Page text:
On and off, I’ve obsessed over public pensions and retirement costs, and about the menace posed by unfunded liabilities to state and local governments. Now, I’ve come across the Arnold Foundation’s website, which publishes a periodic Pension Litigation Update (link no longer available). It’s very competently done, and supremely useful: there’s no other way to keep track of pending or even adjudicated cases (they’re often unpublished).
If you eyeball the cases, there’s stuff you won’t believe. E.g., the State of Illinois (Illinois!) bestirred itself to pass a law that limits the ability of state employees to take a leave of absence to work for a labor union but to then receive a higher pension based on the union salary rather than the public employment salary. You’d think that even unions should be a bit ashamed to defend that sort of naked self-dealing, but no: the Chicago Teachers Unions have filed suit (Carmichael v. Laborers’ & Retirement Board Employees’ Annuity & Benefit Fund of Chicago). It’s a bit like picking a naked man’s pocket: the city already contributes over 20 percent of its budget to pension funding, and that’s unsustainable. Not true, say Karen Lewis (head of the largest union, and a real piece of work): it’s all the fault of “rich white people,” who caused the school crisis in the first place and should now be made to pay.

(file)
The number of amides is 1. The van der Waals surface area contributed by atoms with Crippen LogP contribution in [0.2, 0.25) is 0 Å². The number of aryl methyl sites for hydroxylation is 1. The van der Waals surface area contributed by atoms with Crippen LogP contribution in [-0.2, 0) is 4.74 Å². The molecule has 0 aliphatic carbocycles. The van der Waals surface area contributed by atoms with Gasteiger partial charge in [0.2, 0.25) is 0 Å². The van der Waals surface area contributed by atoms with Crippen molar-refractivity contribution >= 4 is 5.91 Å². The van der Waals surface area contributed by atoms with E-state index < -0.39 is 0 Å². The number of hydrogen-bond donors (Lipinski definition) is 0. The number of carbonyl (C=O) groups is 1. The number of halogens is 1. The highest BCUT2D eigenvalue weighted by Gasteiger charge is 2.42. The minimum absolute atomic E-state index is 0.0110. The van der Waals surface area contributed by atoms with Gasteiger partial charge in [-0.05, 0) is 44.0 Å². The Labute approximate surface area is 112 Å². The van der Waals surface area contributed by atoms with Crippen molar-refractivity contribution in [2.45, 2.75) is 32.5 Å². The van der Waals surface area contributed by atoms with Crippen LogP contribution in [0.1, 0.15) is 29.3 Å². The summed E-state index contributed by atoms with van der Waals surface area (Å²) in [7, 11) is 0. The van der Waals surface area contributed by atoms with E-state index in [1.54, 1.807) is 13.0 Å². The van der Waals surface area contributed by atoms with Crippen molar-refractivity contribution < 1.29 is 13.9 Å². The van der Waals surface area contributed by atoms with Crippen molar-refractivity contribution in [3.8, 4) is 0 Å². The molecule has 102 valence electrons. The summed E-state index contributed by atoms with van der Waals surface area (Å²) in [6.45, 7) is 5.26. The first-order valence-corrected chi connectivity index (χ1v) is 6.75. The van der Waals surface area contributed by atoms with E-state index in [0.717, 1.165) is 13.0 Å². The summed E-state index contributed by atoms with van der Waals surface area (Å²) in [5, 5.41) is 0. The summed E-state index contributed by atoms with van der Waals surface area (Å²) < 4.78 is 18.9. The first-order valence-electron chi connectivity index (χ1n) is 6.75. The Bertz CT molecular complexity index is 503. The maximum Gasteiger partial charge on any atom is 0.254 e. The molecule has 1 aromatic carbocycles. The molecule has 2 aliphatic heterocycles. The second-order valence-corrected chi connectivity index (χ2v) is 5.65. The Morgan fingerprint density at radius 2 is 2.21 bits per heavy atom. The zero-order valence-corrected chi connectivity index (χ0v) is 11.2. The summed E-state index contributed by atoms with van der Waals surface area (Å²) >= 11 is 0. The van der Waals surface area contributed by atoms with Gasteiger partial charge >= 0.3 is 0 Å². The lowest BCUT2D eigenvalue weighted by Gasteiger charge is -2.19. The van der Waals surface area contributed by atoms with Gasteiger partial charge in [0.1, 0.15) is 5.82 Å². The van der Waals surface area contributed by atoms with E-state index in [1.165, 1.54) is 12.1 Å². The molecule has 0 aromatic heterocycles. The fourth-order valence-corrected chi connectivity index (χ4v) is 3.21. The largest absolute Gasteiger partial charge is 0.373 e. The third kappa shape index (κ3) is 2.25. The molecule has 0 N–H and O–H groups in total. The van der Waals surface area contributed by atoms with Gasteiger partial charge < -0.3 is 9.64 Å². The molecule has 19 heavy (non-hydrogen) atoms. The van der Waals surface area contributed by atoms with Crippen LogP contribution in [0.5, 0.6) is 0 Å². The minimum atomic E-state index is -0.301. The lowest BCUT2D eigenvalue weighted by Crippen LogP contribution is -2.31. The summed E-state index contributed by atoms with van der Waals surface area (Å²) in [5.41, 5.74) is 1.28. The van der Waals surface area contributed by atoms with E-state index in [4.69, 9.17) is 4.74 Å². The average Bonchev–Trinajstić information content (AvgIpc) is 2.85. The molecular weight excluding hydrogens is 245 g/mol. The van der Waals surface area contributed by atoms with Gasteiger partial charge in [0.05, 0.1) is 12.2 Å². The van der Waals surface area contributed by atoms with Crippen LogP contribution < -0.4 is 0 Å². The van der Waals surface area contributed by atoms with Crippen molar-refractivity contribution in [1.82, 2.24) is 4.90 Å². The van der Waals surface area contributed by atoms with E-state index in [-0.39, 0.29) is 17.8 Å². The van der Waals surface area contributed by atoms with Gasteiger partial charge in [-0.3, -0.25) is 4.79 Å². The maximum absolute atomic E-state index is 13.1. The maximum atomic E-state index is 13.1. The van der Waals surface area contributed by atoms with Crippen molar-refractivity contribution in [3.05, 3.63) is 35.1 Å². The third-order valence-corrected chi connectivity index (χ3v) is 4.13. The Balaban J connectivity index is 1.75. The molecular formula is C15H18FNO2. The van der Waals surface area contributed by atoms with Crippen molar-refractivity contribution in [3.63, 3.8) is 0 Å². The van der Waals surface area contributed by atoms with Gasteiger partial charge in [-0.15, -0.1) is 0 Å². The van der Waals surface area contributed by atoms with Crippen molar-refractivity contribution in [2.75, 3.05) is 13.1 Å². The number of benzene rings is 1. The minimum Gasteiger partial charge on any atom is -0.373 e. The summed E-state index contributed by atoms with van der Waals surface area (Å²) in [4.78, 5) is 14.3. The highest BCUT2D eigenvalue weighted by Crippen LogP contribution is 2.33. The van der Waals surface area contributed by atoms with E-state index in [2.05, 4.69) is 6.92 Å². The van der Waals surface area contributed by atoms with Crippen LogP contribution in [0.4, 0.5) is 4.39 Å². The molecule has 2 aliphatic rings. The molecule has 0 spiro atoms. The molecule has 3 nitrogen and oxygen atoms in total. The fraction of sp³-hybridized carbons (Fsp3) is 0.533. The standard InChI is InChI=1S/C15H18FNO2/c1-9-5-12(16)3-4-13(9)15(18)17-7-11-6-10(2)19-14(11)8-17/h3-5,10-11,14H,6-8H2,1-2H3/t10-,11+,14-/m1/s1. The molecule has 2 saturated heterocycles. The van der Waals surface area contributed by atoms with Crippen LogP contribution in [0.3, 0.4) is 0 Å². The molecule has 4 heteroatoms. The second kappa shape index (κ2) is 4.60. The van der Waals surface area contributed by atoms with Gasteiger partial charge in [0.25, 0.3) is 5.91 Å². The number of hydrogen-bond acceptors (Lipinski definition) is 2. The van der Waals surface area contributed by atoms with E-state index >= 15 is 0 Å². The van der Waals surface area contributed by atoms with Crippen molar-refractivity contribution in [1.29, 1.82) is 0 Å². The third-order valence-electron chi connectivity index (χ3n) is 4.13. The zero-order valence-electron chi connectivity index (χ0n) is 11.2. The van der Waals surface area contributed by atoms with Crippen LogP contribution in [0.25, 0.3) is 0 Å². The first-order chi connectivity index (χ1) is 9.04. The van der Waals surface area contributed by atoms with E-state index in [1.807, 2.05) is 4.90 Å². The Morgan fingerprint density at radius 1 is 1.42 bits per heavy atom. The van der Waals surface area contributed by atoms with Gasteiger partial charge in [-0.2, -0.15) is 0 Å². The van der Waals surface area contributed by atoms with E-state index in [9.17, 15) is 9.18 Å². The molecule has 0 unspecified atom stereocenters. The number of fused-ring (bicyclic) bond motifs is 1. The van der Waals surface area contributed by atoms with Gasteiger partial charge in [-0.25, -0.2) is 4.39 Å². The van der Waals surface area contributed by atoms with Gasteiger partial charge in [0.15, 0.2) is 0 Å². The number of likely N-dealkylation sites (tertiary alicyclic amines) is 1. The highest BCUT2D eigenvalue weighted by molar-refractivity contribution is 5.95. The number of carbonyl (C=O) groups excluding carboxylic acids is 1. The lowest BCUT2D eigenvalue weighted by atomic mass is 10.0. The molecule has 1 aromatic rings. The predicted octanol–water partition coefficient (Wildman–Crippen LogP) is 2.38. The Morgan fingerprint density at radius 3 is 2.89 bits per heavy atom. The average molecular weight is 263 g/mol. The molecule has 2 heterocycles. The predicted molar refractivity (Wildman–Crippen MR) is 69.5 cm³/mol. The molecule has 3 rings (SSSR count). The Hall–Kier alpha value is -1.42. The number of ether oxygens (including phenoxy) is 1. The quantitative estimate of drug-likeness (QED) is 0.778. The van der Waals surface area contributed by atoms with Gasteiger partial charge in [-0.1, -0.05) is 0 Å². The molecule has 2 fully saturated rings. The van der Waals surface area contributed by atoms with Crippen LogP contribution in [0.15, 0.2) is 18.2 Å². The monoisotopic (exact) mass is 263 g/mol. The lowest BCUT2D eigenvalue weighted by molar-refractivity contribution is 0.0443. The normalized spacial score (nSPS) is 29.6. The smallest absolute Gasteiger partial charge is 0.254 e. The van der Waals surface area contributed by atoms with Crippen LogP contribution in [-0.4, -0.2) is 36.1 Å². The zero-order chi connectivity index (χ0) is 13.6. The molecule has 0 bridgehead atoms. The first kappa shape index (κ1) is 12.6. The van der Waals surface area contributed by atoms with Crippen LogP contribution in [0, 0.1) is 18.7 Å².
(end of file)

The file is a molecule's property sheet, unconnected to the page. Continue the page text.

Overall, the Foundation’s Update illustrates how modest pension reforms have been to date. Even those humble efforts are being litigated into the ground, and I suspect that the skirmishes herald much tougher confrontations in years ahead. Overwhelmingly, state reforms aim to enhance the long-term sustainability of funds without curtailing current benefits. (Reducing future cost-of-living increases is an example.) That’s commendable but for many cities and some states, it’s too late: places like Chicago need to curb pension and other retirement contributions now, and they have to deal with the accumulated legacy costs.
All glory, laud and honor to the first official who explains that to Karen Lewis, and lives to tell the tale.